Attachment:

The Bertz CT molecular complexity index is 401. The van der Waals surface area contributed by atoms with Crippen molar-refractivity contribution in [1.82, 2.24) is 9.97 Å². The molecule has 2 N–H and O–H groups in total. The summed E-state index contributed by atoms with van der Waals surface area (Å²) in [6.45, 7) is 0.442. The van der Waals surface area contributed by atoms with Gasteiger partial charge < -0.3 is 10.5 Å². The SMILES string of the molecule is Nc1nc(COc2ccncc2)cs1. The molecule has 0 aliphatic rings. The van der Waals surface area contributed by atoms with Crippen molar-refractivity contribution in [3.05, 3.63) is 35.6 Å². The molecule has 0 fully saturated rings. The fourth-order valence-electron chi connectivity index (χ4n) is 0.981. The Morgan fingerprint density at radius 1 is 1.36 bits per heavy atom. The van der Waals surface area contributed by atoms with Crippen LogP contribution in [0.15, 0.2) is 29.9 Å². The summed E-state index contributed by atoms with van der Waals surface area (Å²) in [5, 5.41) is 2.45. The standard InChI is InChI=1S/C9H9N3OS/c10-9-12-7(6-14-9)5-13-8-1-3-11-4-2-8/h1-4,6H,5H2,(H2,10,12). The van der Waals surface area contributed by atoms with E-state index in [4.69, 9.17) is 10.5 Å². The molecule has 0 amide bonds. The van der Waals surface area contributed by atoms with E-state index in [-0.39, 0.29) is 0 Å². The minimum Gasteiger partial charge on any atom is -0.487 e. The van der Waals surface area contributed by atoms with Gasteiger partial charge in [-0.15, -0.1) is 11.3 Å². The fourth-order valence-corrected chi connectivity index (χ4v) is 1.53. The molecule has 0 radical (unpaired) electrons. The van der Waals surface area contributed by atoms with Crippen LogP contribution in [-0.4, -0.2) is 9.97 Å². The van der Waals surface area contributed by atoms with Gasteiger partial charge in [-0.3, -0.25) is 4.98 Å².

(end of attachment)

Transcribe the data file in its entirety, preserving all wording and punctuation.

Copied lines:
The Bertz CT molecular complexity index is 401. The van der Waals surface area contributed by atoms with Crippen molar-refractivity contribution in [1.82, 2.24) is 9.97 Å². The molecule has 2 N–H and O–H groups in total. The summed E-state index contributed by atoms with van der Waals surface area (Å²) in [6.45, 7) is 0.442. The van der Waals surface area contributed by atoms with Gasteiger partial charge < -0.3 is 10.5 Å². The SMILES string of the molecule is Nc1nc(COc2ccncc2)cs1. The molecule has 0 aliphatic rings. The van der Waals surface area contributed by atoms with Crippen molar-refractivity contribution in [3.05, 3.63) is 35.6 Å². The molecule has 0 fully saturated rings. The fourth-order valence-electron chi connectivity index (χ4n) is 0.981. The Morgan fingerprint density at radius 1 is 1.36 bits per heavy atom. The van der Waals surface area contributed by atoms with Crippen LogP contribution in [0.15, 0.2) is 29.9 Å². The summed E-state index contributed by atoms with van der Waals surface area (Å²) in [5, 5.41) is 2.45. The standard InChI is InChI=1S/C9H9N3OS/c10-9-12-7(6-14-9)5-13-8-1-3-11-4-2-8/h1-4,6H,5H2,(H2,10,12). The van der Waals surface area contributed by atoms with E-state index in [4.69, 9.17) is 10.5 Å². The molecule has 0 amide bonds. The van der Waals surface area contributed by atoms with E-state index in [-0.39, 0.29) is 0 Å². The minimum Gasteiger partial charge on any atom is -0.487 e. The van der Waals surface area contributed by atoms with Gasteiger partial charge in [-0.15, -0.1) is 11.3 Å². The fourth-order valence-corrected chi connectivity index (χ4v) is 1.53. The molecule has 0 radical (unpaired) electrons. The van der Waals surface area contributed by atoms with Crippen LogP contribution in [-0.4, -0.2) is 9.97 Å². The van der Waals surface area contributed by atoms with Gasteiger partial charge in [-0.3, -0.25) is 4.98 Å².